Traffic could be set to grind to a halt across the country as the state of poor roads reaches a new low. A report by the Annual Local Authority Road Maintenance survey, on 28 March, found that one in six roads were in such a bad state across England and Wales that they will need replacing within the next five years.
Reports in January put forth government plans to invest £1.2bn in roads this year, including repair and maintenance. However, local authorities say it will take an average of 12 years and £12bn to bring roads up to scratch.
A survey, commissioned by the Asphalt Industry Alliance (AIA), found the funding gap narrowed last year between the amount local highway teams received and what they actually required to repair and maintain roads.
Despite that, councils were still nearly £730m short last year of what was required to keep the network in "reasonable order", it said.
The recommendations are that roads should be resurfaced once every 10-20 years, but it was found that the figure was 55 years in England and 63 years in Wales.
Only London came close to this, with the capital's roads being repaired every 23 years on average.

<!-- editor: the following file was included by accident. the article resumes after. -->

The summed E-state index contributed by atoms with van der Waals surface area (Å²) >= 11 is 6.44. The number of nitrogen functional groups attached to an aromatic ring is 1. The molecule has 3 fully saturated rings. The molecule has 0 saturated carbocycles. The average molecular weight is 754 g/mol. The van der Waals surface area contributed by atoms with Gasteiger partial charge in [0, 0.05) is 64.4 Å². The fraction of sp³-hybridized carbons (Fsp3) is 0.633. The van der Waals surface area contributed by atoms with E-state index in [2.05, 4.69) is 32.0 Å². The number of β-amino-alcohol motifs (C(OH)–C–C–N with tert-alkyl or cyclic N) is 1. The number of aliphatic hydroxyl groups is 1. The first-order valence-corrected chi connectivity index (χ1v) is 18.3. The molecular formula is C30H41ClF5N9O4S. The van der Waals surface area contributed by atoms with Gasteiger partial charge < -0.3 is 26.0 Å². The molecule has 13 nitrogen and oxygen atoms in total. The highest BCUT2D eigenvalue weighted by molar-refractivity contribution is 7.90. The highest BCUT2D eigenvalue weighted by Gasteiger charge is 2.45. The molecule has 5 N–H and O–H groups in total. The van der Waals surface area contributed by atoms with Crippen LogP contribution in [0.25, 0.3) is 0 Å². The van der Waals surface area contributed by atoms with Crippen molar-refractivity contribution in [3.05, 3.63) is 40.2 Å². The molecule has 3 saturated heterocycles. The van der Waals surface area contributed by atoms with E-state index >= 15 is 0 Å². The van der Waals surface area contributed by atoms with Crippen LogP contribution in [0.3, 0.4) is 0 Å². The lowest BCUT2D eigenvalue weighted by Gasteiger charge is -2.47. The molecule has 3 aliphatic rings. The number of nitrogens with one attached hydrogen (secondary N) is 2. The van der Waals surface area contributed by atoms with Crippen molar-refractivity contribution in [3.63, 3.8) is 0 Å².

Alan Mackenzie, chairman of the AIA, said the message from the survey was that "highway teams simply do not have enough money to arrest the terminal decline in the condition of our local roads and the network is not resilient enough to meet the challenges ahead".
He added that although the percentage of local roads in England and Wales classed as "good" –they have 15 years or more remaining – rose from 48% to 53% last year, so did those in a poor condition, rising from 13% to 17%.
Mr Mackenzie said: "This is clearly not sustainable in the long-term and many highway engineers have warned of a tipping point ahead."
Last year, the government announced a £1.1bn investment in roads for 2017-18. This was increased to £1.2bn in January to include money from the National Productivity Investment Fund and the Pothole Action Fund.